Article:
What We Learned in October 2017: The Digital Marketing Month in a Minute

This month’s industry includes stories from most of the major tech companies, including Facebook’s News Feed experiments, Google’s ever-growing hardware selection, and Apple and Amazon both falling foul of the European Commission. There’s also the SearchLove London 2017 roundup and the best from the Distilled blog.

Industry news

Facebook News Feed experiments

Recently, Facebook has been trialling out a new feature called ‘Explore’. In a select few countries, including Cambodia, Slovakia, and Serbia, the News Feed has been split in two. The new feed offers stories outside of what your friends are sharing. However, the change has resulted in a drastic drop in organic traffic for some publishers. Distilled Analyst Robin Lord has given an excellent analysis of what the change might mean if it is rolled out further.

Read the full story (BBC)


Russian-backed FB posts reached 126 million Americans

Up to 126 million American users have been shown content originating from Russian-backed accounts in the run up to, and shortly after, the 2016 US Presidential elections, Facebook has revealed. In addition to political repercussions, the revelations will also put the social media giant under further scrutiny.  Facebook has already announced plans to make the buying of political ads more transparent.

Read the full story (The Guardian)


Google’s search for the sweet spot

Google’s hardware ecosystem has been expanding rapidly, with the likes of the Google Pixel 2, Pixelbook, Google Home and much more being added to their product catalogue. If the company hopes to compete seriously with Apple (the only brand more valuable than Google), it will need to discover its ‘sweet spot’ – or at least successfully add hardware into its existing sweet spot. Ben Thompson’s excellent analysis shows how it could achieve this.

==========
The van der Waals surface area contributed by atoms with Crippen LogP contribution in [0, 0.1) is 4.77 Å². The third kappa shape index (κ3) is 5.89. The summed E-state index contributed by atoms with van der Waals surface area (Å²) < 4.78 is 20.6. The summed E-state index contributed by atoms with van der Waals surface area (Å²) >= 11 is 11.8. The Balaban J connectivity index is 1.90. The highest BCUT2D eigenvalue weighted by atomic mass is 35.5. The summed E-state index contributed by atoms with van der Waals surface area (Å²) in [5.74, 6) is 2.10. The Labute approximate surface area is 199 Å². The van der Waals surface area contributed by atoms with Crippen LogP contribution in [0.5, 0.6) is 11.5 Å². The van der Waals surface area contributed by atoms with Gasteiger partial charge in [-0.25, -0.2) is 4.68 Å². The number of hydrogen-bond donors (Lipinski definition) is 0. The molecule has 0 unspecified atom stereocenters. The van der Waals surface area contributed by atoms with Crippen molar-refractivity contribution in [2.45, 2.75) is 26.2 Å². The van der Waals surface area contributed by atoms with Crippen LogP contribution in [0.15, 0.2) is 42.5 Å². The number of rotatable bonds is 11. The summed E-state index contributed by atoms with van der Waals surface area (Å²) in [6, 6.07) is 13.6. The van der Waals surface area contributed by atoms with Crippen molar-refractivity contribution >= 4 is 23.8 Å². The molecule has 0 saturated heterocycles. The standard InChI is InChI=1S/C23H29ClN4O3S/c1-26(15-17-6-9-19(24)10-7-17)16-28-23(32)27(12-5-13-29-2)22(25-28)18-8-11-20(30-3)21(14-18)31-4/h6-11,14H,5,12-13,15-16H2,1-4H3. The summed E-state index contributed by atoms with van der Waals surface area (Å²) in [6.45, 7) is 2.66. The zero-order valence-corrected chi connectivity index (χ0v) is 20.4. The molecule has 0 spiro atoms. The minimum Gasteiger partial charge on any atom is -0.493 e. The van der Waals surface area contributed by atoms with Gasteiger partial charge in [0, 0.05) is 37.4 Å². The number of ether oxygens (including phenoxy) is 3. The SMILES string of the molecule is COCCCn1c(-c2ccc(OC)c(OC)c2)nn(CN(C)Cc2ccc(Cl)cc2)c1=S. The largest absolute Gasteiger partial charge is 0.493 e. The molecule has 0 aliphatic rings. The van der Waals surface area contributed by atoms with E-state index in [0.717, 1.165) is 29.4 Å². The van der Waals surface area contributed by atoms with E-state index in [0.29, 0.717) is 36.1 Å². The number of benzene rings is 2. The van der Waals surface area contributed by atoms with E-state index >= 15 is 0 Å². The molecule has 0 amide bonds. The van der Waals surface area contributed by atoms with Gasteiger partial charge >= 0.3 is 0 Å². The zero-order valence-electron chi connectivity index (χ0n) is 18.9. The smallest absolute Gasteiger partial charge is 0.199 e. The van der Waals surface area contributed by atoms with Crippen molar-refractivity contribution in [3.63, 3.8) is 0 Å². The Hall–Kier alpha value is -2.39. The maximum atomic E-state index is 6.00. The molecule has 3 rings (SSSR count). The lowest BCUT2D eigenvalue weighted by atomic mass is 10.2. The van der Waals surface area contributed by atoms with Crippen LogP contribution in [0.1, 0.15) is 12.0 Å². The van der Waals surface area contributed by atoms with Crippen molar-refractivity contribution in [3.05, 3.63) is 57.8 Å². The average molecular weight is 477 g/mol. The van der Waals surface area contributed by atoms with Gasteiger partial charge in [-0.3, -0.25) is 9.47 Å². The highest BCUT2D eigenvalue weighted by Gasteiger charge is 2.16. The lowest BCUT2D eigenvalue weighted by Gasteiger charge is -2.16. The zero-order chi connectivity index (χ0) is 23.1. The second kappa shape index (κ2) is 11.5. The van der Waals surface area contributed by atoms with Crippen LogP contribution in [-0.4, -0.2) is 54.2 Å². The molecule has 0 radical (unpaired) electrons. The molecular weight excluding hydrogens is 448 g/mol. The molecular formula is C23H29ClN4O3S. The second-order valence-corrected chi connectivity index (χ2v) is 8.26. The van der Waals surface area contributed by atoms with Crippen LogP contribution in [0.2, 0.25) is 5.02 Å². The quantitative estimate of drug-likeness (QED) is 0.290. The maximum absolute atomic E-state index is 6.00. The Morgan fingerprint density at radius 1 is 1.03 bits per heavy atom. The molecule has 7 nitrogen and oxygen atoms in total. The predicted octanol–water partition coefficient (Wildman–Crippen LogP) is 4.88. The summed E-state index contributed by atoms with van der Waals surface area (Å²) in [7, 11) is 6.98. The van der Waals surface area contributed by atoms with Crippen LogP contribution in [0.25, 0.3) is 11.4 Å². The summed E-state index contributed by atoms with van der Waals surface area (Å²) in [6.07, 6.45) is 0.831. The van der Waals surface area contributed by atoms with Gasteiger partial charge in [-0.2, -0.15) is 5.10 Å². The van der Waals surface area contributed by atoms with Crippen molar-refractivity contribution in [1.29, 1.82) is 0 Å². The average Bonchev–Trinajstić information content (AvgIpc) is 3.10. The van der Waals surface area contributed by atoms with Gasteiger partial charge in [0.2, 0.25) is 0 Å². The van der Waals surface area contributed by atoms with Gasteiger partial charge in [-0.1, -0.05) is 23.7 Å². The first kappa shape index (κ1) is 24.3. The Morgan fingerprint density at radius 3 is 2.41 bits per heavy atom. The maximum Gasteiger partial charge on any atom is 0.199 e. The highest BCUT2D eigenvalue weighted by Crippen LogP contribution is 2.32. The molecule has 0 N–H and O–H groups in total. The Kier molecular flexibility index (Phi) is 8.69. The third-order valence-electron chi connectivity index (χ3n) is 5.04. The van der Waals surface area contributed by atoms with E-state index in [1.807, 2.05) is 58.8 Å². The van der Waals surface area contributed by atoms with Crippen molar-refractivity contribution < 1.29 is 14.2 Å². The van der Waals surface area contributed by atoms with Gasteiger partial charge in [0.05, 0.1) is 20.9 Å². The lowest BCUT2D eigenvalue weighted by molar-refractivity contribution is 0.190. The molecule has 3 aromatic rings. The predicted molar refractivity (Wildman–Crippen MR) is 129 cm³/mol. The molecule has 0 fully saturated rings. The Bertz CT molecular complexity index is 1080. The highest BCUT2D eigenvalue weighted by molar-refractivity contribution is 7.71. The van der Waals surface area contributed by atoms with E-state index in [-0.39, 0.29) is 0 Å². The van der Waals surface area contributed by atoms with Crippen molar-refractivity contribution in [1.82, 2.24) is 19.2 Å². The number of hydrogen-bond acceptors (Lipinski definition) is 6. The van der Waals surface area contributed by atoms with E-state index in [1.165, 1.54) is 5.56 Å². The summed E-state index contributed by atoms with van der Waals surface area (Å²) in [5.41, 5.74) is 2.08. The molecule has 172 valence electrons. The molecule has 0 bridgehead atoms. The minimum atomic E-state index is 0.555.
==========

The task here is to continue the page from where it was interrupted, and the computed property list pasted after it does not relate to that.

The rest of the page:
Read the full story (Stratechery)


Google Tag Manager releases element visibility trigger for native scroll tracking

Page visibility is generally regarded as an important aspect of web analytics tracking, but without a native trigger built into Google Tag Manager, it has been difficult to monitor effectively. However, Google has now released its own element visibility trigger, making this much more straightforward. Analytics expert Simo Ahava gives his rundown of the new feature and how to set it up yourself.

Read the full story (Simo Ahava)


Google mobile-first index has started rolling out (slowly)

The Google mobile-first index has been, unsurprisingly, a hot topic for digital marketers since they first announced the details of the change last November. The rollout has now officially started with a ‘few’ sites being switched over to the new index. According to  Google Webmaster Trends Analyst Gary Illyes, the rollout will continue very slowly.

Read the full story (Search Engine Land)


Amazon and Apple hit by EU tax crackdown